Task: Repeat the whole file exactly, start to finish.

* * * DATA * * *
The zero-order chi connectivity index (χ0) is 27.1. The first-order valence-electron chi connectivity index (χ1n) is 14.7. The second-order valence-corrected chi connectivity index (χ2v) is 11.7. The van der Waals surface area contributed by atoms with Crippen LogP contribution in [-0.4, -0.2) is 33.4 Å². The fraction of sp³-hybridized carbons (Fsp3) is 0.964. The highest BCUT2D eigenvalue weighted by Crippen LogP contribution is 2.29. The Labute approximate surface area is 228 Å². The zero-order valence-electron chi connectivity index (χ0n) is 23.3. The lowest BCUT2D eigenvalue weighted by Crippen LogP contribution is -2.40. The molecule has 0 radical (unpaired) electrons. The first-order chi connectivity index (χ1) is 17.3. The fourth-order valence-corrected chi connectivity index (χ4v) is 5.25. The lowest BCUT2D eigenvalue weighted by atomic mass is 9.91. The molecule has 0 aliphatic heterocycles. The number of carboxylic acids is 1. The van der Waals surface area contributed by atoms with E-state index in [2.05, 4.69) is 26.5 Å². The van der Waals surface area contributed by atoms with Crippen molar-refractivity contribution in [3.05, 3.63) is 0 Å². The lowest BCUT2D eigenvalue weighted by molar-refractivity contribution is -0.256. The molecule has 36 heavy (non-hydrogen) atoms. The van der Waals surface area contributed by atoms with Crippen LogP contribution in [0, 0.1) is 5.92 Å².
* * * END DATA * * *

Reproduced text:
The zero-order chi connectivity index (χ0) is 27.1. The first-order valence-electron chi connectivity index (χ1n) is 14.7. The second-order valence-corrected chi connectivity index (χ2v) is 11.7. The van der Waals surface area contributed by atoms with Crippen LogP contribution in [-0.4, -0.2) is 33.4 Å². The fraction of sp³-hybridized carbons (Fsp3) is 0.964. The highest BCUT2D eigenvalue weighted by Crippen LogP contribution is 2.29. The Labute approximate surface area is 228 Å². The zero-order valence-electron chi connectivity index (χ0n) is 23.3. The lowest BCUT2D eigenvalue weighted by Crippen LogP contribution is -2.40. The molecule has 0 radical (unpaired) electrons. The first-order chi connectivity index (χ1) is 17.3. The fourth-order valence-corrected chi connectivity index (χ4v) is 5.25. The lowest BCUT2D eigenvalue weighted by atomic mass is 9.91. The molecule has 0 aliphatic heterocycles. The number of carboxylic acids is 1. The van der Waals surface area contributed by atoms with E-state index in [2.05, 4.69) is 26.5 Å². The van der Waals surface area contributed by atoms with Crippen molar-refractivity contribution in [3.05, 3.63) is 0 Å². The lowest BCUT2D eigenvalue weighted by molar-refractivity contribution is -0.256. The molecule has 36 heavy (non-hydrogen) atoms. The van der Waals surface area contributed by atoms with Crippen LogP contribution in [0, 0.1) is 5.92 Å².